Baseless attacks on voter-registration partnership weaken us all

Baseless attacks on voter-registration partnership weaken us all

By Secretary of State Steve Hobbs

A one-of-a-kind national resource for state elections leaders like me is being torn apart by partisanship and misinformation. The voters of Washington are worse off for it.

Like dozens of states, Washington’s elections rely on collaboration to help keep our voter rolls valid and guard against double-voting. That’s accomplished through the Electronic Registration Information Center (ERIC), which Washington founded with a bipartisan group of six other states in 2012 as a shared-cost, independent, and nonpartisan asset for American democracy.

This nonprofit partnership succeeded and grew to include 31 states and the District of Columbia. Through ERIC, we compare states’ voting records, along with federal databases, in a secure environment that reveals duplicate and outdated information for each state to remedy. The more states that join, the better ERIC functions, because it has more data to work with.

Since 2012, ERIC has identified more than 36.5 million inaccurate entries on voter rolls nationwide. This analysis has led to 1,750,615 updates of Washington voter registrations. In 2022 alone, ERIC findings helped Washington update registrations for 175,279 voters. Most of these were simple instances of fixing outdated or otherwise incorrect entries for voters who had moved or died.

Chart of voter registration updates made as a result of information received from ERIC member states from June 2013 to November 2022. (Image: 2022 Annual Report of Washington State Elections, Office of the Secretary of State)

ERIC also provides states address lists for residents who haven’t registered as voters. We send a postcard to these people outlining the path for an eligible U.S. citizen to participate in elections. My office mailed 154,931 of these postcards statewide in 2022, and 9,027 recipients registered to vote. I’m proud to have them as engaged citizens. ERIC also polices our democracy by flagging instances of dual-voting across state lines.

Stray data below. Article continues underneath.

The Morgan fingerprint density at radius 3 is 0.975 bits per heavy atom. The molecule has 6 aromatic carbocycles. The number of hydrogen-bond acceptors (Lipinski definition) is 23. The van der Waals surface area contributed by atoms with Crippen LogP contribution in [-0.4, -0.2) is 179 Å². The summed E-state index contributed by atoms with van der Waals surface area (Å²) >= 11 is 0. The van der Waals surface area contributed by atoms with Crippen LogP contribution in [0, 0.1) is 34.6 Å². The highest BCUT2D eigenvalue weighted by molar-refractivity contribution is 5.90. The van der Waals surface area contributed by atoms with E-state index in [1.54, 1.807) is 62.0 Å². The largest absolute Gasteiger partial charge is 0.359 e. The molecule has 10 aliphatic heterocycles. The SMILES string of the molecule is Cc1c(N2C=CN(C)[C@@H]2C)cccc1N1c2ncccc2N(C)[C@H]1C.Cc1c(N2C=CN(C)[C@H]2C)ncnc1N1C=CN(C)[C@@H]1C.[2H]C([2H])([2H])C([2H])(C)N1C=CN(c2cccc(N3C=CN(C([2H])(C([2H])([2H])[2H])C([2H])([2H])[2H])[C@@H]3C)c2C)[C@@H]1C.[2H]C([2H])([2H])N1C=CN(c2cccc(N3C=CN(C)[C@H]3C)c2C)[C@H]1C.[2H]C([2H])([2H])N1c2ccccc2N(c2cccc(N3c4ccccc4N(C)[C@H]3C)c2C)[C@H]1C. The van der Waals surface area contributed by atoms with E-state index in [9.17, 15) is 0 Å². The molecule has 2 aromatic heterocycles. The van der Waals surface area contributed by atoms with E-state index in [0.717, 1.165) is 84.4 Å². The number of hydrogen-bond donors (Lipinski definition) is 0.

Outside of ERIC, there is no effective way to identify someone who decides to cast ballots in several places around the country.

That’s a tremendous return for a modest investment. Washington’s ERIC membership dues for the just ended fiscal year came to $49,901. It would cost any state many times that to create its own ability to check interstate voter rolls, from staffing costs to acquiring fresh data regularly from across the country.

I’m deeply troubled that this well-honed system has come under fire and eight states have departed for specious political reasons, often with abrupt reversals of prior support. Elected leaders like me have come to terms with governing in turbulent times, but I’m still dismayed when my counterparts in other states go — within a few weeks — from blessing ERIC among national media to playing to misinformed home-state partisans by going along with lies and exaggerations about the system’s cost and security.

This bad-faith governance elsewhere generates problems for all 39 Washington counties.

First, the misinformation doesn’t stop at the state line. Elections officials across Washington have heard, as have I, from constituents revved up by false accusations about what ERIC does and why. It takes time and public resources to address these concerns and make sure people have good information.

But worse, when states pull out of ERIC, it reduces the system’s effectiveness for the remaining member states by limiting the states from which we can detect multiple registrations, or dual-voting. The withdrawals weaken our elections systems and fuel the ridiculous far-right conspiracy theories about ERIC that bewilderingly cite George Soros — who has nothing to do with ERIC’s operations — and alleged fake registrations that have no evidence of occurring. Former President Trump’s shameless lies about ERIC ought to be shrugged off as nonsense, not parroted to chase votes.

Image: Office of the Secretary of State

It’s a great frustration for me, and my fellow statewide elections leaders who remain committed to ERIC, that states appear to be catering to radical conspiracists in pulling away from this effective and efficient partnership.

I’m proud ERIC still has 24 members from across the political spectrum. Keeping good information on the state voter rolls is a bipartisan interest and a sound investment in running trustworthy elections.

Banner image: Electronic Registration Information Center (ERIC)

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